Since Tucson Water started releasing heavily treated sewage effluent into the Santa Cruz River just south of downtown last month, some people have been wading and splashing in it.

This reclaimed water, as it’s called, comes from a Pima County sewage treatment plant, so is it safe to wade in or drink?

The city’s water utility, backed by Arizona’s environmental agency, says “yes” to the first question and “no” to the second.

The reclaimed water from Pima County’s Aqua Nueva sewage plant is rated Class A by the Arizona Department of Environmental Quality. It says Class A reclaimed water is suitable for partial but not full body contact.

Tucson Water says that means walking or wading in the river is OK, but not swimming or other activity that could cause people to accidentally take it in through the mouth, ears, eyes or nose.

Those views match what one of two University of Arizona water quality specialists said in interviews. Risks are minimal, based on very low levels of contaminants found in that water, said David Quanrud, a research scientist for UA’s School of Natural Resources and the Environment.

But the second researcher, David Walker, said he would not go into the river to conduct research without wearing protective clothing.

He acknowledged he doesn’t know if reclaimed water is hazardous to the touch. But to be certain, authorities should research the river water’s biological effects on wildlife in a way that could point to possible effects on humans, said Walker, an assistant research scientist for UA’s School of Renewable Natural Resources.

There’s no disagreement that effluent from Pima County’s Aqua Nueva and Tres Rios sewage treatment plants is far cleaner than a decade ago. County sewer ratepayers have since plunked $606 million into upgrading these plants to meet federal standards.

The plant’s ammonia concentrations in 2017 were less than one-tenth what they were in 2013, a year before the upgrades went online.

The main disagreement about the current quality stems from the presence of numerous compounds in effluent whose health risks have only recently begun to be evaluated. Known as emerging contaminants, these compounds typically exist in reclaimed water in the low parts per trillion range.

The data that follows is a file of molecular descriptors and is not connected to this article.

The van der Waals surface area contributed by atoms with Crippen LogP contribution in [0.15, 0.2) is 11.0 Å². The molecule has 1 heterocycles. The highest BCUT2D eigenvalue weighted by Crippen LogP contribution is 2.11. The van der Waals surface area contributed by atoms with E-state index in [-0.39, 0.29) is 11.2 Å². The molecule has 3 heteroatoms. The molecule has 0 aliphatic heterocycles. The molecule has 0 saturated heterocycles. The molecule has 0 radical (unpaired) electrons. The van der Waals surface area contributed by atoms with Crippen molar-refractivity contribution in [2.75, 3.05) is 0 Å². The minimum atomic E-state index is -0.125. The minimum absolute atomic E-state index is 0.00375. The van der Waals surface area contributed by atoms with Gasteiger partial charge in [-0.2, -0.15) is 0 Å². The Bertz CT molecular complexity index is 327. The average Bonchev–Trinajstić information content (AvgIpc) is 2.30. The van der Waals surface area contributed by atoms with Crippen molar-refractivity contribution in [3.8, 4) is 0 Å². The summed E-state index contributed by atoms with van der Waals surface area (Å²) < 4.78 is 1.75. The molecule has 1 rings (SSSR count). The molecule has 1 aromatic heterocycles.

They aren’t regulated by the U.S. Environmental Protection Agency, and face no limits on their levels in drinking water.

While they disagree on the safety of physical contact with the compounds, scientists Walker and Quanrud agree that they pose another potential risk — of seeping under the river into the aquifer.

Tucson Water has said that one reason it’s releasing reclaimed water into the river is so it can be more easily pumped out for the utility when and if it needs that water.

At the same time, the utility says it has no plans to use that water for drinking in the foreseeable future.

“Recovery and safe delivery” of that reclaimed water could require treatment of it, just as Tucson Water has treated compounds in drinking water elsewhere, such as 1,4-dioxane and perfluorinated compounds, said James MacAdam, the utility’s superintendent for public information and conservation.

Today, the aquifer along the lower Santa Cruz through Tucson is already impaired from such historical impacts as landfills, sewage disposal, urban stormwater runoff, and other industrial practices, MacAdam said. So Tucson Water doesn’t operate any drinking wells along a large swath of the river.

Safe for irrigation

Reclaimed water has safely irrigated turf at schools, parks and golf courses, and been discharged elsewhere along the Santa Cruz for decades, MacAdam said.

No known health-related problems are linked to the use of reclaimed water, in Arizona or nationally, he said.

The Class A-rated water also can be used to irrigate food crops, most landscaping, orchards and vineyards, ADEQ says. It can be used in recreational impoundments such as reservoirs and for toilet and urinal flushing and snowmaking, ADEQ says.

But one reason not to drink that water, Tucson Water notes, is that it’s not treated to drinking water standards.

Also, once the water reaches the riverbed, it becomes river water, exposed to everything found in the channel, such as waste from wild and domestic animals and urban stormwater runoff.

“River water is not considered suitable for drinking just about everywhere, for a whole host of reasons,” MacAdam said.

People who walk into the channel also should take precautions to insure they don’t get caught in floods, since dangerous floods can happen in the river even when it’s not raining nearby, he said.

A local community activist who is skeptical that the river water is safe to touch said the utility is being inconsistent.